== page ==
The reviews on Amazon for Murder and Other Distractions are interesting – many are very, very positive, but a couple are negative.  In either case, reviewers have much to say – they give specifics, and are generous with superlatives -  about your book  (except one Master of Rhetoric who wrote: “I thought that this book was funny, as well as deep. Well worth a read. Blah blah blah blah blah”)  I know you’ve previously blogged about why one star reviews make you smile, but for those who missed that, give me some of your thoughts on writing that provokes a response – any kind of response.

What’s the point of writing if you don’t get a response?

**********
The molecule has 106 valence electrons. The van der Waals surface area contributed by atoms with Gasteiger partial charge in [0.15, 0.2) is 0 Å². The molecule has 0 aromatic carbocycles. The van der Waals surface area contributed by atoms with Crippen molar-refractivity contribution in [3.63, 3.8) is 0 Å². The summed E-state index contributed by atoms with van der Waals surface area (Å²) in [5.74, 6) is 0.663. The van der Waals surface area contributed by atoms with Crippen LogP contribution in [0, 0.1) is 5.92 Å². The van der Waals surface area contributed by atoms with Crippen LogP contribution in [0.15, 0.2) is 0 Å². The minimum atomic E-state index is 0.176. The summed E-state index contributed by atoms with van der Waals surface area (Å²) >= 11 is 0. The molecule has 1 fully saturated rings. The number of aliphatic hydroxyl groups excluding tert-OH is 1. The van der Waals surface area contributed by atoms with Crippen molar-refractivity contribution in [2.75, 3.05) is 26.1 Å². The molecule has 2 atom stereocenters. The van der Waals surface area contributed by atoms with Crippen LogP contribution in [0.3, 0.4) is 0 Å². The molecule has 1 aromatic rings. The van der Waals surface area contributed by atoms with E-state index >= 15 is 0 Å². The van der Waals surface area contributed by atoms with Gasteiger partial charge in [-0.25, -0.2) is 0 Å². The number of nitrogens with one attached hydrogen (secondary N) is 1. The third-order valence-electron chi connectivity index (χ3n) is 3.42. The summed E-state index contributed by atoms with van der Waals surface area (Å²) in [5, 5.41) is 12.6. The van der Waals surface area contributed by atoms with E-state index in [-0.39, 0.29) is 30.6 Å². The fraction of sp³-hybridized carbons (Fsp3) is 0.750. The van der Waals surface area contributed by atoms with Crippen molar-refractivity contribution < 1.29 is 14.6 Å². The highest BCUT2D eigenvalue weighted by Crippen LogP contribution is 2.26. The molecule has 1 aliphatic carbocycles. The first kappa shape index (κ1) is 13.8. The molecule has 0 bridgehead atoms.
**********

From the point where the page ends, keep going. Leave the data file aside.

Good reviews and bad reviews go hand in hand, like dead bodies and call-back jokes. 

Some reviews do get under my skin, though. Like this one:

“No story to it just this guy who like [sic] to talk about what a stud he was. 
Never finished the third page.”

That’s the whole review.   

It seems you’ve had a rather peripatetic journey (which I think is way cool!) and along the way you’ve studied law, reported on porn conventions, and written film and TV specs, among other things.  Writing seems to be the dominant theme, or the common denominator.  What is it about writing that keeps you coming back?

I’ve been a professional writer for 10 years, but even before that I loved to write. When I was in school, I’d always load up on classes that were heavy on writing. Honestly, I’m not sure I want to do anything else. I write six days a week, and when I’m not writing I feel off. So writing is just something I have to do. It’s how I make sense of the world.